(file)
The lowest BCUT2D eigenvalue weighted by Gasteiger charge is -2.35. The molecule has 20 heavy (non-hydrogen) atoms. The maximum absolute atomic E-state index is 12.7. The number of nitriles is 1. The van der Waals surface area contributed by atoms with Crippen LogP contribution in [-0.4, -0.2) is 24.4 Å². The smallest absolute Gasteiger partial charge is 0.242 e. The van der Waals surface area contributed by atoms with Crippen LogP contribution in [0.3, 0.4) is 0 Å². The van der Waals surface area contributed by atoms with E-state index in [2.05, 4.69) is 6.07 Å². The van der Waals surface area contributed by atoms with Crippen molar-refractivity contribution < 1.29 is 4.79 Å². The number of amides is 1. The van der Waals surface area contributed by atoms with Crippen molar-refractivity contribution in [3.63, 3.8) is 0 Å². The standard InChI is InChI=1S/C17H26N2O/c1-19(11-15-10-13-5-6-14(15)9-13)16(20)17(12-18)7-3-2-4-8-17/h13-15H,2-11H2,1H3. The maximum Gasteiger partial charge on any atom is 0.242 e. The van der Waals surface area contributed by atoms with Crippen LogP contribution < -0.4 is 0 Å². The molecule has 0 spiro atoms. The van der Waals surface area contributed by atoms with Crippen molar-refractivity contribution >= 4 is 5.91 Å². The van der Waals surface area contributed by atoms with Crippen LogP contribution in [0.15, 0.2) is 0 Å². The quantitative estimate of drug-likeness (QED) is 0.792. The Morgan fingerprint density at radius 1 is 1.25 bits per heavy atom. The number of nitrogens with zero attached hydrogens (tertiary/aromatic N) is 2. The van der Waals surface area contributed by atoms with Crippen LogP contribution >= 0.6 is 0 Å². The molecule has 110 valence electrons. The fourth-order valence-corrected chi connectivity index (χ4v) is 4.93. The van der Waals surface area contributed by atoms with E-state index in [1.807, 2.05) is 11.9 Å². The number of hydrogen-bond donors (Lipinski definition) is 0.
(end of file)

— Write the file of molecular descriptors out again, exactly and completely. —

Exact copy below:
The lowest BCUT2D eigenvalue weighted by Gasteiger charge is -2.35. The molecule has 20 heavy (non-hydrogen) atoms. The maximum absolute atomic E-state index is 12.7. The number of nitriles is 1. The van der Waals surface area contributed by atoms with Crippen LogP contribution in [-0.4, -0.2) is 24.4 Å². The smallest absolute Gasteiger partial charge is 0.242 e. The van der Waals surface area contributed by atoms with Crippen LogP contribution in [0.3, 0.4) is 0 Å². The van der Waals surface area contributed by atoms with E-state index in [2.05, 4.69) is 6.07 Å². The van der Waals surface area contributed by atoms with Crippen molar-refractivity contribution < 1.29 is 4.79 Å². The number of amides is 1. The van der Waals surface area contributed by atoms with Crippen molar-refractivity contribution in [3.63, 3.8) is 0 Å². The standard InChI is InChI=1S/C17H26N2O/c1-19(11-15-10-13-5-6-14(15)9-13)16(20)17(12-18)7-3-2-4-8-17/h13-15H,2-11H2,1H3. The maximum Gasteiger partial charge on any atom is 0.242 e. The van der Waals surface area contributed by atoms with Crippen LogP contribution < -0.4 is 0 Å². The molecule has 0 spiro atoms. The van der Waals surface area contributed by atoms with Crippen molar-refractivity contribution >= 4 is 5.91 Å². The van der Waals surface area contributed by atoms with Crippen LogP contribution in [0.15, 0.2) is 0 Å². The quantitative estimate of drug-likeness (QED) is 0.792. The Morgan fingerprint density at radius 1 is 1.25 bits per heavy atom. The number of nitrogens with zero attached hydrogens (tertiary/aromatic N) is 2. The van der Waals surface area contributed by atoms with Crippen LogP contribution >= 0.6 is 0 Å². The molecule has 110 valence electrons. The fourth-order valence-corrected chi connectivity index (χ4v) is 4.93. The van der Waals surface area contributed by atoms with E-state index in [1.807, 2.05) is 11.9 Å². The number of hydrogen-bond donors (Lipinski definition) is 0.